This is my usual palette, for most of my watercolor paintings. I don't use all of the colors in every painting, and I sometimes use some colors that aren't on this list. For instance, I use viridian and manganese when I'm painting a tropical seascape, but not if I'm painting a snowy landscape. You might notice that there's no cool reds or yellows on my palette. I have several cool reds, like permanent rose, alizarin crimson, Quinacridone rose, etc., but I use them in very few of my paintings. I also have a few old tubes of cool yellows in my studio, but I can't remember the last time I squeezed any of them onto my palette.
Another thing you might notice, is that most of these colors are in the semi-opaque and non-staining range of pigments. I sometimes use some staining colors and some that are more transparent, but I like the ability to lift paint so I tend to stay with these colors most of the time. In my classes and workshops, I don't require that my students bring all of the exact same colors that I use. There are some colors that I just can't live without -- like indgo, payne's grey, and ultramarine, and my students that don't bring those colors to class will be lost! But other colors can be substituted with similar counterparts, like cadmium red for carmine, cerulean or cinerous for manganese, permanent green for chrome green, thalo green for viridian, or Quinacridone gold for ochre. Other colors can be mixed, such as using cobalt and alizarin to make violet, or indigo and ochre to make olive green. Actually, we do a lot of mixing in my classes. Indigo and sepia to create really dark greens in landscapes, violet and cobalt to create icy cold shadows, and a lot more.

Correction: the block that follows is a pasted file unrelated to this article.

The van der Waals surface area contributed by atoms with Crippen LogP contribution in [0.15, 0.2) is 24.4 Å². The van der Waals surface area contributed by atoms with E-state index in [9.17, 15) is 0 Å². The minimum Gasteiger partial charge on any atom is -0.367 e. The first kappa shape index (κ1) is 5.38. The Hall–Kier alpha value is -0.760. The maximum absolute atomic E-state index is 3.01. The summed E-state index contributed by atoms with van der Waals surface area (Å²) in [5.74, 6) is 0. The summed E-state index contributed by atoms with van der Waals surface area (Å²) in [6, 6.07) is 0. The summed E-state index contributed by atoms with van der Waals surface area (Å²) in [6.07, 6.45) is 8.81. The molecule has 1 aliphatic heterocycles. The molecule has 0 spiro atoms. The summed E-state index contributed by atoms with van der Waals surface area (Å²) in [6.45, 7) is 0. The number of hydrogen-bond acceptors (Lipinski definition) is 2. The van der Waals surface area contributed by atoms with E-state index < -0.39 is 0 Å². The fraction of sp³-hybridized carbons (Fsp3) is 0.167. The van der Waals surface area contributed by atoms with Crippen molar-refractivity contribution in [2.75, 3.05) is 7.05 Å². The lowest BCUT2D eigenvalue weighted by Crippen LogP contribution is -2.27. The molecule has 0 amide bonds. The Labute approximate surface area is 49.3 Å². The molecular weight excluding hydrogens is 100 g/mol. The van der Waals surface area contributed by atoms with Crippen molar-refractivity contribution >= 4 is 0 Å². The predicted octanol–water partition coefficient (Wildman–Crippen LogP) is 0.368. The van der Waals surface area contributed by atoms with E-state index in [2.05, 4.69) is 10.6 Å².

For oil painting, I use a split primary palette consisting of a warm and a cool version of each primary, plus titanium white. Depending on the subject, I add two or three additional colors to mix a wider variety of colors.
Most importantly, I recommend that my students only use professional quality paints and materials in my classes and workshops. Student quality paints and materials are more difficult to work with and will not produce paintings of the same high caliber.
I have new classes starting every month, both online and in my studio. Click on the "Calendar" link on the top of this page to see the full current listing.